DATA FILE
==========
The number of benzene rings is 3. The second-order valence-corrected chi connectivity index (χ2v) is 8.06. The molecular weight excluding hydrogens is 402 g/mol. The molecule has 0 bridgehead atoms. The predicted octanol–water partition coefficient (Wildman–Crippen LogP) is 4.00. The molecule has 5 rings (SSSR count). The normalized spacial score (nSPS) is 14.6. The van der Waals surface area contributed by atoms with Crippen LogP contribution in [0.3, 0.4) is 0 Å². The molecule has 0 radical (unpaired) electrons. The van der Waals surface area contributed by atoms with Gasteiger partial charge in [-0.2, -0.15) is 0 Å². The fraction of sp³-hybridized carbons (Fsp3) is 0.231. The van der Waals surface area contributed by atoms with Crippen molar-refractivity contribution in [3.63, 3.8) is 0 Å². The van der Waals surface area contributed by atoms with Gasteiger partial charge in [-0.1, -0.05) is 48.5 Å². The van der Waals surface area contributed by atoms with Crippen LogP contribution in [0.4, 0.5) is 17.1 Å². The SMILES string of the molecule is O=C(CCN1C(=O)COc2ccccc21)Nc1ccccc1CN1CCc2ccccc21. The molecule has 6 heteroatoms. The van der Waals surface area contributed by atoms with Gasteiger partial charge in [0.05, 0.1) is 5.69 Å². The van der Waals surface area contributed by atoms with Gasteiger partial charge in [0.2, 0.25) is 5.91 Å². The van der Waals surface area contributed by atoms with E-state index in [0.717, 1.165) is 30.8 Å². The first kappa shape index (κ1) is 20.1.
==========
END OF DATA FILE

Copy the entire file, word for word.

The number of benzene rings is 3. The second-order valence-corrected chi connectivity index (χ2v) is 8.06. The molecular weight excluding hydrogens is 402 g/mol. The molecule has 0 bridgehead atoms. The predicted octanol–water partition coefficient (Wildman–Crippen LogP) is 4.00. The molecule has 5 rings (SSSR count). The normalized spacial score (nSPS) is 14.6. The van der Waals surface area contributed by atoms with Crippen LogP contribution in [0.3, 0.4) is 0 Å². The molecule has 0 radical (unpaired) electrons. The van der Waals surface area contributed by atoms with Gasteiger partial charge in [-0.2, -0.15) is 0 Å². The fraction of sp³-hybridized carbons (Fsp3) is 0.231. The van der Waals surface area contributed by atoms with Crippen molar-refractivity contribution in [3.63, 3.8) is 0 Å². The van der Waals surface area contributed by atoms with Gasteiger partial charge in [-0.1, -0.05) is 48.5 Å². The van der Waals surface area contributed by atoms with Crippen LogP contribution in [0.4, 0.5) is 17.1 Å². The SMILES string of the molecule is O=C(CCN1C(=O)COc2ccccc21)Nc1ccccc1CN1CCc2ccccc21. The molecule has 6 heteroatoms. The van der Waals surface area contributed by atoms with Gasteiger partial charge in [0.05, 0.1) is 5.69 Å². The van der Waals surface area contributed by atoms with Gasteiger partial charge in [0.2, 0.25) is 5.91 Å². The van der Waals surface area contributed by atoms with E-state index in [0.717, 1.165) is 30.8 Å². The first kappa shape index (κ1) is 20.1.